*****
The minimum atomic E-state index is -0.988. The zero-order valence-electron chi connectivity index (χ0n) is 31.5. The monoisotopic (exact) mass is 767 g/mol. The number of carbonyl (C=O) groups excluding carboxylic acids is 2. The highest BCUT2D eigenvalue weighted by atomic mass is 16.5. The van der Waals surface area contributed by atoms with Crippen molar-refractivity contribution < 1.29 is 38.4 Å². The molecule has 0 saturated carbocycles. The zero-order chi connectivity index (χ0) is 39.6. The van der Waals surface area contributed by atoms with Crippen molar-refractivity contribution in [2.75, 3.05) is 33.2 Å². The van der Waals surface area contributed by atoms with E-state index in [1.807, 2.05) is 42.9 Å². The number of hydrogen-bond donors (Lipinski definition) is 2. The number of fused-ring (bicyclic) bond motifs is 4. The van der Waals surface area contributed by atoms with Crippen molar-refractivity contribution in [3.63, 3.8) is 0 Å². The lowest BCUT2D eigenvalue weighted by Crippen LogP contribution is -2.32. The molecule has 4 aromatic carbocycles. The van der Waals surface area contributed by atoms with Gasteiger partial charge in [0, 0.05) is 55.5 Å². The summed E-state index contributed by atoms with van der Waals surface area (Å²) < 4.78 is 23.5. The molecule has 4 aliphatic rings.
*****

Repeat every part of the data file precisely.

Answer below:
The minimum atomic E-state index is -0.988. The zero-order valence-electron chi connectivity index (χ0n) is 31.5. The monoisotopic (exact) mass is 767 g/mol. The number of carbonyl (C=O) groups excluding carboxylic acids is 2. The highest BCUT2D eigenvalue weighted by atomic mass is 16.5. The van der Waals surface area contributed by atoms with Crippen molar-refractivity contribution < 1.29 is 38.4 Å². The molecule has 0 saturated carbocycles. The zero-order chi connectivity index (χ0) is 39.6. The van der Waals surface area contributed by atoms with Crippen molar-refractivity contribution in [2.75, 3.05) is 33.2 Å². The van der Waals surface area contributed by atoms with E-state index in [1.807, 2.05) is 42.9 Å². The number of hydrogen-bond donors (Lipinski definition) is 2. The number of fused-ring (bicyclic) bond motifs is 4. The van der Waals surface area contributed by atoms with Crippen molar-refractivity contribution in [3.63, 3.8) is 0 Å². The lowest BCUT2D eigenvalue weighted by Crippen LogP contribution is -2.32. The molecule has 4 aromatic carbocycles. The van der Waals surface area contributed by atoms with Gasteiger partial charge in [0, 0.05) is 55.5 Å². The summed E-state index contributed by atoms with van der Waals surface area (Å²) < 4.78 is 23.5. The molecule has 4 aliphatic rings.